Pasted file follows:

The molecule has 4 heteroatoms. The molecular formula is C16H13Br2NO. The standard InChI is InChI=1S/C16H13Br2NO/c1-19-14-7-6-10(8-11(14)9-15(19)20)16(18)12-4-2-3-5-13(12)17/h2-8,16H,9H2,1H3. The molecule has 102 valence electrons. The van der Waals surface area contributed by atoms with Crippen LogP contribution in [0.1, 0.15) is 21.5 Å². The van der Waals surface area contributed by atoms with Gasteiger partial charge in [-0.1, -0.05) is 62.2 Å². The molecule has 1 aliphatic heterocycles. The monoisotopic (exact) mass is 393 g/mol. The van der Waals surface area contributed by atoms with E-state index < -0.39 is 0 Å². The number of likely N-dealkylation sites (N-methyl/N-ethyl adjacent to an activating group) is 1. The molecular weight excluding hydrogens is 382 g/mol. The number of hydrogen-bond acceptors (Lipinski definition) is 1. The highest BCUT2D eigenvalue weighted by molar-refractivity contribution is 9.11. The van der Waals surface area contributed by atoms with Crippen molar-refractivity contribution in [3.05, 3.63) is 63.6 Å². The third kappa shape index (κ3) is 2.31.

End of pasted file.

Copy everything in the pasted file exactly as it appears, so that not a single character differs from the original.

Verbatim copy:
The molecule has 4 heteroatoms. The molecular formula is C16H13Br2NO. The standard InChI is InChI=1S/C16H13Br2NO/c1-19-14-7-6-10(8-11(14)9-15(19)20)16(18)12-4-2-3-5-13(12)17/h2-8,16H,9H2,1H3. The molecule has 102 valence electrons. The van der Waals surface area contributed by atoms with Crippen LogP contribution in [0.1, 0.15) is 21.5 Å². The van der Waals surface area contributed by atoms with Gasteiger partial charge in [-0.1, -0.05) is 62.2 Å². The molecule has 1 aliphatic heterocycles. The monoisotopic (exact) mass is 393 g/mol. The van der Waals surface area contributed by atoms with E-state index < -0.39 is 0 Å². The number of likely N-dealkylation sites (N-methyl/N-ethyl adjacent to an activating group) is 1. The molecular weight excluding hydrogens is 382 g/mol. The number of hydrogen-bond acceptors (Lipinski definition) is 1. The highest BCUT2D eigenvalue weighted by molar-refractivity contribution is 9.11. The van der Waals surface area contributed by atoms with Crippen molar-refractivity contribution in [3.05, 3.63) is 63.6 Å². The third kappa shape index (κ3) is 2.31.